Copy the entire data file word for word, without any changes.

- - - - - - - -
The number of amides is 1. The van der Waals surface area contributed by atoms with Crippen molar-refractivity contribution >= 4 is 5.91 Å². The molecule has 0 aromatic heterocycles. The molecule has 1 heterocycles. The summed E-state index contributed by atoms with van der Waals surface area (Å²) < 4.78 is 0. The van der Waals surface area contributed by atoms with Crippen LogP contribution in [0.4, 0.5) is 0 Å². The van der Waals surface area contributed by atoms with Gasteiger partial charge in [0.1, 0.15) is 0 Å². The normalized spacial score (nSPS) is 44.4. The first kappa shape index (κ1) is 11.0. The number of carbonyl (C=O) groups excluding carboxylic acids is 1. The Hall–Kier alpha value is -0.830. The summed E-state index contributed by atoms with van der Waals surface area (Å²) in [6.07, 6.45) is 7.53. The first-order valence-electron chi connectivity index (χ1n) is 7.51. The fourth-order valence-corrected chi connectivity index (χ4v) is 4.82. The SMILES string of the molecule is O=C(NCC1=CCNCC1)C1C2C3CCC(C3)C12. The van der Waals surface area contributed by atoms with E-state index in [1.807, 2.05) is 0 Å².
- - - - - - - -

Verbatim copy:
The number of amides is 1. The van der Waals surface area contributed by atoms with Crippen molar-refractivity contribution >= 4 is 5.91 Å². The molecule has 0 aromatic heterocycles. The molecule has 1 heterocycles. The summed E-state index contributed by atoms with van der Waals surface area (Å²) < 4.78 is 0. The van der Waals surface area contributed by atoms with Crippen LogP contribution in [0.4, 0.5) is 0 Å². The van der Waals surface area contributed by atoms with Gasteiger partial charge in [0.1, 0.15) is 0 Å². The normalized spacial score (nSPS) is 44.4. The first kappa shape index (κ1) is 11.0. The number of carbonyl (C=O) groups excluding carboxylic acids is 1. The Hall–Kier alpha value is -0.830. The summed E-state index contributed by atoms with van der Waals surface area (Å²) in [6.07, 6.45) is 7.53. The first-order valence-electron chi connectivity index (χ1n) is 7.51. The fourth-order valence-corrected chi connectivity index (χ4v) is 4.82. The SMILES string of the molecule is O=C(NCC1=CCNCC1)C1C2C3CCC(C3)C12. The van der Waals surface area contributed by atoms with E-state index in [1.807, 2.05) is 0 Å².